Harbor of Refuge stone work and lousy fishing
7 December 2011 • Pearl Harbor Day • Still in the 60s
Overfalls Shoals, Hen and Chickens Shoal, the 8s, the rip outside the Outer Wall - we tried them all last Sunday. Fished hard. Eels and Stretch 25s. Slack tide and ripping tide. Cliff Diver caught one spotted dogfish. Jay Reamer and I weren't envious. Six hours we spent trying to coax a striper to take a hook. Frustrating, but it was a nice day. South wind and calm seas. That may be the problem. Stripers like their weather a little on the trashy side.
The only consolation for me is that very few people reported catching any stripers on Sunday. I say very few because Ralph Short told me he and his son Ryan caught one keeper early on Sunday morning.
Later, when I drove into the Lewes Yacht Club launching ramp to pull Nellie Lankford the Falgowski contingent had its usual Occupy Fish Station movement in place fileting out several beautiful striped bass. Those boys are some fish-catching fools. No one has a higher success ratio than they.
I didn't bother to tell them about our trophy dogfish. It was bad enough that while they were bagging their last filets I damn near fell into the drink trying to hook the bow of Nellie to the tow cable while balancing on the tongue of the trailer to keep my boots dry. It would have been embarrassing if I hadn't recovered so nicely - after hanging over the water for about fifteen seconds and thinking how stupid I looked. But then I was like Baryshnikov losing balance for an instant and then flying through the air as gracefully as a Cooper's Hawk on its rounds through back yards. Unfortunately, by the time I had finished hawking and recovering, the master striper fishermen had left and there I stood in the back of the pick up - still with dry boots mind you - with nothing but the sound of Diver and Reamer snickering and chortling. I can't tell you whether it was the snickering or the chortling that irritated me more, or the fact that the Falgowskis keep catching fish while all I have to show for the season is one 21-inch but out-of-season flounder, one short striper and Diver's spotted dogfish.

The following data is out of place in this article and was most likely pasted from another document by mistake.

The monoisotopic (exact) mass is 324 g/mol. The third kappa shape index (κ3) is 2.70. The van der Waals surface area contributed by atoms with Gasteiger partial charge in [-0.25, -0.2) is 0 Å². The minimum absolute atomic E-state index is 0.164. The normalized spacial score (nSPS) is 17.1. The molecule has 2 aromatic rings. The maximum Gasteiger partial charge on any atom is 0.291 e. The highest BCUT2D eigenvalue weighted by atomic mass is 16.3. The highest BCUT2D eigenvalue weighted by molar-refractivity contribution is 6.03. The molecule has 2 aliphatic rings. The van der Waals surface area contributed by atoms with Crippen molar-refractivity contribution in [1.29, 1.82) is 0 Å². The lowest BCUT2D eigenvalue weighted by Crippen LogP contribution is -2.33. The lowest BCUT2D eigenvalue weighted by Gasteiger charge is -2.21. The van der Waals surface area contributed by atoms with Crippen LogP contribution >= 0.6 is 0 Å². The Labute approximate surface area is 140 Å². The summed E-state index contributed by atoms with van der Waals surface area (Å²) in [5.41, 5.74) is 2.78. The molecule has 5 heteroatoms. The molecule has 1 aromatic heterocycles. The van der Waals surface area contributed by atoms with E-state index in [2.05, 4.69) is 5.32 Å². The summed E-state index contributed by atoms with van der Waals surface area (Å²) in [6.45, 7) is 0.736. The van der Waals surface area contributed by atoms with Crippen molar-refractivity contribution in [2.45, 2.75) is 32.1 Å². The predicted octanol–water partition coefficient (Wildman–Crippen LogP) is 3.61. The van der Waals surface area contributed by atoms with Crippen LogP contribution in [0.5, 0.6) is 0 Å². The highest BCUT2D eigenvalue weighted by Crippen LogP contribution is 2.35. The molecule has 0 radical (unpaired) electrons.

Still, there's lots of time between now and Christmas and this striper bite isn't over.
When we came back in from out in the mouth of the bay, I recalled that I had taken a photo the week before of contractors placing stone around the base of the Harbor of Refuge Lighthouse. The hydraulic action of pounding nor'easters has displaced a lot of the protective stonework for the lighthouse, jeopardizing its ability to remain standing for many more years. The nation and the Army Corps of Engineers, not to mention all of us in Delaware, don't want to see a repeat of 1926 when the iconic Cape Henlopen Lighthouse tumbled into the sea for lack of any protective measures.
Contractors placing the huge boulders around the light are using the inside of the inner wall - the Delaware Breakwater - as their staging area. It's there, just inside the East End Light, that they crane boulders from a large barge to a smaller unit for the Harbor of Refuge work. Between the beach-filling work, the lighthouse base repairs and dredging in the Lewes-Rehoboth Canal to clear silt from boat slips, there's a lot of activity along the Lewes waterfront.
And some people are even catching keeper stripers.
I'll try tautog next time.